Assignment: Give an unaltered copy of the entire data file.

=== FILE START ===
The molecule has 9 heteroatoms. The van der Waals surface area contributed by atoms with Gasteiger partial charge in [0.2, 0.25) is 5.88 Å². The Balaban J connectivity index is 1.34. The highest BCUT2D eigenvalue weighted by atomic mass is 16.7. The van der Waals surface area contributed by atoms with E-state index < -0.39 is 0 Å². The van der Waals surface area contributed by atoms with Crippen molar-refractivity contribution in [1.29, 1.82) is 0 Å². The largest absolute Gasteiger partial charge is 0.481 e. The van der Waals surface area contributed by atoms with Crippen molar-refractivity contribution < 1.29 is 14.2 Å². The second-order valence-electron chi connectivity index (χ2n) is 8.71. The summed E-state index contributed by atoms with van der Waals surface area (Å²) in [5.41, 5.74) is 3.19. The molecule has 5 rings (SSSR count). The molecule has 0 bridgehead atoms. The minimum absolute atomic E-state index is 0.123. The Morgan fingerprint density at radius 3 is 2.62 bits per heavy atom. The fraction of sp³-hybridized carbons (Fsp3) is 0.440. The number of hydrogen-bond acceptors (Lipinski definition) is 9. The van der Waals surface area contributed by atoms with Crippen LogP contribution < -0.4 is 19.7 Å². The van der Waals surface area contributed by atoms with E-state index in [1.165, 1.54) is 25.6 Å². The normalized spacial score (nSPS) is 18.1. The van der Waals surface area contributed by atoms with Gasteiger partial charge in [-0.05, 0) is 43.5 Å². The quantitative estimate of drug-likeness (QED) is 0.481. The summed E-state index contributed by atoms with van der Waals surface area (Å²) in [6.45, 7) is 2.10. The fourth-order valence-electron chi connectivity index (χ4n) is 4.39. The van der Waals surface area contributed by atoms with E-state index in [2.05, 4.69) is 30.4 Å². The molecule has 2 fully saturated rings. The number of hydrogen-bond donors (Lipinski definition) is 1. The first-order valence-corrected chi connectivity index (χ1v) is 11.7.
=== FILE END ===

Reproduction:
The molecule has 9 heteroatoms. The van der Waals surface area contributed by atoms with Gasteiger partial charge in [0.2, 0.25) is 5.88 Å². The Balaban J connectivity index is 1.34. The highest BCUT2D eigenvalue weighted by atomic mass is 16.7. The van der Waals surface area contributed by atoms with E-state index < -0.39 is 0 Å². The van der Waals surface area contributed by atoms with Crippen molar-refractivity contribution in [1.29, 1.82) is 0 Å². The largest absolute Gasteiger partial charge is 0.481 e. The van der Waals surface area contributed by atoms with Crippen molar-refractivity contribution < 1.29 is 14.2 Å². The second-order valence-electron chi connectivity index (χ2n) is 8.71. The summed E-state index contributed by atoms with van der Waals surface area (Å²) in [5.41, 5.74) is 3.19. The molecule has 5 rings (SSSR count). The molecule has 0 bridgehead atoms. The minimum absolute atomic E-state index is 0.123. The Morgan fingerprint density at radius 3 is 2.62 bits per heavy atom. The fraction of sp³-hybridized carbons (Fsp3) is 0.440. The number of hydrogen-bond acceptors (Lipinski definition) is 9. The van der Waals surface area contributed by atoms with Crippen LogP contribution < -0.4 is 19.7 Å². The van der Waals surface area contributed by atoms with E-state index in [1.165, 1.54) is 25.6 Å². The normalized spacial score (nSPS) is 18.1. The van der Waals surface area contributed by atoms with Gasteiger partial charge in [-0.05, 0) is 43.5 Å². The quantitative estimate of drug-likeness (QED) is 0.481. The summed E-state index contributed by atoms with van der Waals surface area (Å²) in [6.45, 7) is 2.10. The fourth-order valence-electron chi connectivity index (χ4n) is 4.39. The van der Waals surface area contributed by atoms with E-state index in [2.05, 4.69) is 30.4 Å². The molecule has 2 fully saturated rings. The number of hydrogen-bond donors (Lipinski definition) is 1. The first-order valence-corrected chi connectivity index (χ1v) is 11.7.